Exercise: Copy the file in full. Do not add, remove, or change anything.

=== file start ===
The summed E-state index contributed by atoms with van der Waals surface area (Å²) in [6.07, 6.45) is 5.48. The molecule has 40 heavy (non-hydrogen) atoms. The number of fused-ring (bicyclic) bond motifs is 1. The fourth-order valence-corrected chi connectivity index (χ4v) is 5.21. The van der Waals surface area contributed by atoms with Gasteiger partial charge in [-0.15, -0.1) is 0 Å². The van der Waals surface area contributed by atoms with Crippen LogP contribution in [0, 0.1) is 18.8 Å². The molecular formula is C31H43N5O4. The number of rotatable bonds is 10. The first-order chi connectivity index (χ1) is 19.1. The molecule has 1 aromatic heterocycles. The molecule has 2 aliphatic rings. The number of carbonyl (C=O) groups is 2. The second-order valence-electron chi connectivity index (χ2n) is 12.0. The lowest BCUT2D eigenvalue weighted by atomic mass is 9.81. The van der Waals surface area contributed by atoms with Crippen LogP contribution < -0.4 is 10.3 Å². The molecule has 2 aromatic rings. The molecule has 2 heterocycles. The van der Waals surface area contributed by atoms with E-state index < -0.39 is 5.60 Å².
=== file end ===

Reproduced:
The summed E-state index contributed by atoms with van der Waals surface area (Å²) in [6.07, 6.45) is 5.48. The molecule has 40 heavy (non-hydrogen) atoms. The number of fused-ring (bicyclic) bond motifs is 1. The fourth-order valence-corrected chi connectivity index (χ4v) is 5.21. The van der Waals surface area contributed by atoms with Gasteiger partial charge in [-0.15, -0.1) is 0 Å². The van der Waals surface area contributed by atoms with Crippen LogP contribution in [0, 0.1) is 18.8 Å². The molecular formula is C31H43N5O4. The number of rotatable bonds is 10. The first-order chi connectivity index (χ1) is 19.1. The molecule has 1 aromatic heterocycles. The molecule has 2 aliphatic rings. The number of carbonyl (C=O) groups is 2. The second-order valence-electron chi connectivity index (χ2n) is 12.0. The lowest BCUT2D eigenvalue weighted by atomic mass is 9.81. The van der Waals surface area contributed by atoms with Crippen LogP contribution < -0.4 is 10.3 Å². The molecule has 2 aromatic rings. The molecule has 2 heterocycles. The van der Waals surface area contributed by atoms with E-state index < -0.39 is 5.60 Å².